Los Angeles Clippers: Bottom Dwellers Despite Loads of Potential

In Simmons' FootstepsContributor INovember 28, 2010

NEW ORLEANS - NOVEMBER 09:  Blake Griffin #32 of the Los Angeles Clippers drives the ball down the court during the game against the New Orleans Hornets at the New Orleans Arena on November 9, 2010 in New Orleans, Louisiana. The Hornets defeated the Clippers 101-82.   NOTE TO USER: User expressly acknowledges and agrees that, by downloading and/or using this photograph, User is consenting to the terms and conditions of the Getty Images License Agreement.  (Photo by Chris Graythen/Getty Images)
Chris Graythen/Getty Images

Sitting in last place of the Western Conference is, no surprise, the Los Angeles Clippers.  It's been five years (more like a lifetime) since Elton Brand led the Clips to a playoff appearance.  Unfortunately, the Clips haven't managed a season above-.500 since. 

(Note: Did you know the Clippers have managed only three seasons at .500 or above?  They happened to make the playoffs all three of those years, and even made it to the postseason while going 36-46 in the 1996-97 season.  All the Clippers have to do is break even on wins and losses and they have a good chance at making it to the playoffs.)

To make a Bill Simmons-esque pop culture reference, I'd compare this Clippers team to Ocean's Twelve: a lot of hype, but turned out to be a huge let down from right out the gate.  (How did that movie make $125 million in the box office?  It's shouldn't have gotten half of what Ocean's Eleven made, which was a little over $180 million).

GM Neil Olshey can be Terry Benedict.  Olshey tries (again) to round up a star studded team in order to, in this case, make the playoffs.  Unfortunately, that's about as far as I can go with this pop culture reference.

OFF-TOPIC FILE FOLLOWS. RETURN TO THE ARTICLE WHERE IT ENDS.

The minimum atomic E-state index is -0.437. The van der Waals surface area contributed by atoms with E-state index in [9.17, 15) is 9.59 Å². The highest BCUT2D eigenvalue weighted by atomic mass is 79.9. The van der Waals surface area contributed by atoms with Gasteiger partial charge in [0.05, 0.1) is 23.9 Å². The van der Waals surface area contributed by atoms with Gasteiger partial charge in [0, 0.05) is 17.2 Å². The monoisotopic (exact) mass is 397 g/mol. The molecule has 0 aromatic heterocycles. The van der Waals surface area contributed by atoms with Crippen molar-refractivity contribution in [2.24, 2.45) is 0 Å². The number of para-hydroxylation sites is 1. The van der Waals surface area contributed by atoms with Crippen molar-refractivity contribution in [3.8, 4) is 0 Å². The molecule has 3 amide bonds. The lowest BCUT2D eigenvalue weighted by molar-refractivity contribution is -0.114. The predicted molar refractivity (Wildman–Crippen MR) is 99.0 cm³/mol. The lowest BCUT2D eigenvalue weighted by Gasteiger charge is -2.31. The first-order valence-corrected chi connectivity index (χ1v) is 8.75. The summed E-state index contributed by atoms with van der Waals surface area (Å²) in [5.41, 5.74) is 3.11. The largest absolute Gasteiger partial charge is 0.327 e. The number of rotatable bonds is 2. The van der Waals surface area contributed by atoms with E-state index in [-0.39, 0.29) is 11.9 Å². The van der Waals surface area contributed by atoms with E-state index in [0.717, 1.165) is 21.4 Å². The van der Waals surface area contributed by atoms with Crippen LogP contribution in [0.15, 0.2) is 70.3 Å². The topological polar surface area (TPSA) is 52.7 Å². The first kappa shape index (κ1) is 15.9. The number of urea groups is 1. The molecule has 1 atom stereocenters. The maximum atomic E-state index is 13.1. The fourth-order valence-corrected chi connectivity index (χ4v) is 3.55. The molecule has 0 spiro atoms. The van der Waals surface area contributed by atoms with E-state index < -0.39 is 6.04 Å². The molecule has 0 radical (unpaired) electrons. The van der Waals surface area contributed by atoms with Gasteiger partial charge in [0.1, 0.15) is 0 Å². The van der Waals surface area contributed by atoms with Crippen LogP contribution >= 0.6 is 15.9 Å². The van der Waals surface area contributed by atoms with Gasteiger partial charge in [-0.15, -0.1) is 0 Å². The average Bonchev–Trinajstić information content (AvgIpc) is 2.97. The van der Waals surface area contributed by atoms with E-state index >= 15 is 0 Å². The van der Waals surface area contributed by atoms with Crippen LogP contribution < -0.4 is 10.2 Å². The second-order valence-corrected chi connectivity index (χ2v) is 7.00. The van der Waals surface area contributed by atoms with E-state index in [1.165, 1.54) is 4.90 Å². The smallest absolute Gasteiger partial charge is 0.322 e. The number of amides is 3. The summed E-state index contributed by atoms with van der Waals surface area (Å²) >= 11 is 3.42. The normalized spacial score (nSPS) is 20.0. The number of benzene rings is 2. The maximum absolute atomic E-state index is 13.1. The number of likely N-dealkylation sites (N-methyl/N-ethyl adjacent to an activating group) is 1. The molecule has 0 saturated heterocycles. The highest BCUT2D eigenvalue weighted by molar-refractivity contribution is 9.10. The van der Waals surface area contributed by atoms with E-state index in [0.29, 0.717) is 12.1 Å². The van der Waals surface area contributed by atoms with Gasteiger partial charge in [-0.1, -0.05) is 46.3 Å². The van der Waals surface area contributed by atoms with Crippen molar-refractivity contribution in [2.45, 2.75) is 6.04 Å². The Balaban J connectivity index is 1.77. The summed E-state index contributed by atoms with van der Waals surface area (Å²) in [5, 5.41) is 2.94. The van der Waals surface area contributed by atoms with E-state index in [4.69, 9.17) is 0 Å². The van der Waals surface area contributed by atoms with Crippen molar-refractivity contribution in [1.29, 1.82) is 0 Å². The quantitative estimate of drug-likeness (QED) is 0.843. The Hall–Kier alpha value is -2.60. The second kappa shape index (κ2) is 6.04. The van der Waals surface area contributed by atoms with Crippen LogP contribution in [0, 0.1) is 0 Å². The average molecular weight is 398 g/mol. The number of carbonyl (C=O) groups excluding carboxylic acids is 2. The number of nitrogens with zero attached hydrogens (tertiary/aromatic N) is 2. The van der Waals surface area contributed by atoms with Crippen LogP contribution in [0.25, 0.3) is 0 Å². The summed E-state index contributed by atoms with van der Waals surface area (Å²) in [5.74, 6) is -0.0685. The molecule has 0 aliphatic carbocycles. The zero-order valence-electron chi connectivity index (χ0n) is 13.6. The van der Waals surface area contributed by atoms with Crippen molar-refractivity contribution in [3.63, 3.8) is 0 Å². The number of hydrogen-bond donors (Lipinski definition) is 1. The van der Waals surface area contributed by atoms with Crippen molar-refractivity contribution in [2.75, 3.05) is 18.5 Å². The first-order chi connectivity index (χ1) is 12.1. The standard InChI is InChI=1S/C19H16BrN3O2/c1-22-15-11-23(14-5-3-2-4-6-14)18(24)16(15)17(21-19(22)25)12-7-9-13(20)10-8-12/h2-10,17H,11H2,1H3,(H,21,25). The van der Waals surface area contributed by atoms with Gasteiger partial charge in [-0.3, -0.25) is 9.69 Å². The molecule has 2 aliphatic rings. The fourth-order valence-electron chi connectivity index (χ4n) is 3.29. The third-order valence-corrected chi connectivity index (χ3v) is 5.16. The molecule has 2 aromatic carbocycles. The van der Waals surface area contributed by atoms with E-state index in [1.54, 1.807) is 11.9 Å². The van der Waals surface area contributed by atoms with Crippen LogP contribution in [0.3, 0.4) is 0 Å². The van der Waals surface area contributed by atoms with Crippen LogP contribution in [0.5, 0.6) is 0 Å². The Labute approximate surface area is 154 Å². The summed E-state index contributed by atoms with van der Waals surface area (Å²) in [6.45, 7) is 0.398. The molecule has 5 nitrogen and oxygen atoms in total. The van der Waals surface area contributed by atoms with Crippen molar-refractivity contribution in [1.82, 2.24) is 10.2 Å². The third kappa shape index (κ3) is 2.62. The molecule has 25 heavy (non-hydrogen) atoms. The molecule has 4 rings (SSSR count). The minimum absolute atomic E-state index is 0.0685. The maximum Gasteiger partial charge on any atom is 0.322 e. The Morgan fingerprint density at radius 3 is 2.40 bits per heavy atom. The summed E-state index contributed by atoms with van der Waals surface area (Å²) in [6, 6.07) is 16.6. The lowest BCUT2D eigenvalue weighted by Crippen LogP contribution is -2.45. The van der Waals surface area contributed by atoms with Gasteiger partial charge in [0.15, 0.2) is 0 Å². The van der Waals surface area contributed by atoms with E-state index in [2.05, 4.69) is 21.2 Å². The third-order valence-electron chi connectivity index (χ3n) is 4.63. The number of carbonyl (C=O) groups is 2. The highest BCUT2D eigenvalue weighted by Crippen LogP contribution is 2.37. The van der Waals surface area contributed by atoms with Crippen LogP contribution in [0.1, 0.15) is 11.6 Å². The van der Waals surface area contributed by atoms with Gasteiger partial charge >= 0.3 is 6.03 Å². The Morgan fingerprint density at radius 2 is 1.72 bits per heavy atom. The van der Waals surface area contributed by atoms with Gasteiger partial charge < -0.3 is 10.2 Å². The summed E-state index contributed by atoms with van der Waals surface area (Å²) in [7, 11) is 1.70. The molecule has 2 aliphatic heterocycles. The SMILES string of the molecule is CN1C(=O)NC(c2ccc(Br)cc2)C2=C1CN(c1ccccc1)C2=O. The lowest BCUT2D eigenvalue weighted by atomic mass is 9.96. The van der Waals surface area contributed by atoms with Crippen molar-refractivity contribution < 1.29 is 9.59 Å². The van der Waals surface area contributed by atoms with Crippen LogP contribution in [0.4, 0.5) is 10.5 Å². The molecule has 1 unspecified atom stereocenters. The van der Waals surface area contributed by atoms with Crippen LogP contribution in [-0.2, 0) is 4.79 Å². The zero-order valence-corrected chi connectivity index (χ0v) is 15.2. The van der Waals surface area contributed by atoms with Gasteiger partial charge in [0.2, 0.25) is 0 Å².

Regardless, I'm impressed with Olshey's attempt to put together a young, talented team.  It may not help right now, but Clipper fans have to be patient; Olshey designed a team for the future.

I like almost every aspect of this team.  Their GM is not afraid to spend money.  (Right now, though, I think he's a little too focused on signing young players).  I don't want to hear that Olshey failed to re-sign Elton Brand.  Brand was clearly frustrated, opted out of his last year, and Philadelphia merely made a better offer.

The Clips' starting lineup is actually a fairly solid one.  Blake Griffin and Chris Kaman (when healthy) can battle with almost any big man combo in the country.  Griffin is a monster and is good for 20 points and 10 boards every night.  Kaman, on the other hand, is not much of a scorer, but more useful on the boards and defensively.

Despite what others say, Eric Gordon was not a disappointment in his first two years of the NBA.  The guy finished fifth in Rooke of the Year voting in the 2008-09 season.  For two straight years he averaged 16 points a game while shooting around 45% from the field and 38% from three each year.  Sorry if this kid wasn't Earl Monroe-like in his first two years in the league; that doesn't make him a disappointment.

(I almost feel it's necessary to give Eric Gordon a nickname.  "Air Gordon" is extremely unoriginal and of bad taste.  "Silent Assassin" has some potential.  I feel like Gordon strings together a number of quiet baskets, and, before you know it, he's got 20.  That's my best one so far.  I'm trying to contact Bruce Weber for his suggestions...then again, they probably wouldn't be appropriate for Bleacher Report.)